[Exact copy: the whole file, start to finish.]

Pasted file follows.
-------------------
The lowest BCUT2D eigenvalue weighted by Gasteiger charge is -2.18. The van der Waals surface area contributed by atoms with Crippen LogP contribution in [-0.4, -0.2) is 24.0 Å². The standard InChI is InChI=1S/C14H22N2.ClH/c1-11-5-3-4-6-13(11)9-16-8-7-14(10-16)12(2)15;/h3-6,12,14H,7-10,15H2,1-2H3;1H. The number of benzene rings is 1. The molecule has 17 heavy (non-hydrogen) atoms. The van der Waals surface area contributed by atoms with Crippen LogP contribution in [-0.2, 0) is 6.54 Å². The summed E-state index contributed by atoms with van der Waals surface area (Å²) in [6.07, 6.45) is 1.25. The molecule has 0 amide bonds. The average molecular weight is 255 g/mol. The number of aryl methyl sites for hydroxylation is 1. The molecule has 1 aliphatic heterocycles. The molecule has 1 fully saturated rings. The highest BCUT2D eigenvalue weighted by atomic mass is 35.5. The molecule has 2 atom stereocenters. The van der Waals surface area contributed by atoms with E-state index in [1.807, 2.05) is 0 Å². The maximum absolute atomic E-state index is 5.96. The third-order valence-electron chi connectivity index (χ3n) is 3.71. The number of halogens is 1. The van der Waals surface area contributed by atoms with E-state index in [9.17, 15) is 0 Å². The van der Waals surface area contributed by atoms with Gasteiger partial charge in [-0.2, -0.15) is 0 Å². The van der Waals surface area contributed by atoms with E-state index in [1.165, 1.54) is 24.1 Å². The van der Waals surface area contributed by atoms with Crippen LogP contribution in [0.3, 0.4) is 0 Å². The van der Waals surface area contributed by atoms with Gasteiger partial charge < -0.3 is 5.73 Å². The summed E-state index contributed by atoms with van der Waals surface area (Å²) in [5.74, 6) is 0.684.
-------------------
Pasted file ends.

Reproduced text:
The lowest BCUT2D eigenvalue weighted by Gasteiger charge is -2.18. The van der Waals surface area contributed by atoms with Crippen LogP contribution in [-0.4, -0.2) is 24.0 Å². The standard InChI is InChI=1S/C14H22N2.ClH/c1-11-5-3-4-6-13(11)9-16-8-7-14(10-16)12(2)15;/h3-6,12,14H,7-10,15H2,1-2H3;1H. The number of benzene rings is 1. The molecule has 17 heavy (non-hydrogen) atoms. The van der Waals surface area contributed by atoms with Crippen LogP contribution in [-0.2, 0) is 6.54 Å². The summed E-state index contributed by atoms with van der Waals surface area (Å²) in [6.07, 6.45) is 1.25. The molecule has 0 amide bonds. The average molecular weight is 255 g/mol. The number of aryl methyl sites for hydroxylation is 1. The molecule has 1 aliphatic heterocycles. The molecule has 1 fully saturated rings. The highest BCUT2D eigenvalue weighted by atomic mass is 35.5. The molecule has 2 atom stereocenters. The van der Waals surface area contributed by atoms with E-state index in [1.807, 2.05) is 0 Å². The maximum absolute atomic E-state index is 5.96. The third-order valence-electron chi connectivity index (χ3n) is 3.71. The number of halogens is 1. The van der Waals surface area contributed by atoms with E-state index in [9.17, 15) is 0 Å². The van der Waals surface area contributed by atoms with Gasteiger partial charge in [-0.2, -0.15) is 0 Å². The van der Waals surface area contributed by atoms with E-state index in [1.165, 1.54) is 24.1 Å². The van der Waals surface area contributed by atoms with Crippen LogP contribution in [0.3, 0.4) is 0 Å². The van der Waals surface area contributed by atoms with Gasteiger partial charge < -0.3 is 5.73 Å². The summed E-state index contributed by atoms with van der Waals surface area (Å²) in [5.74, 6) is 0.684.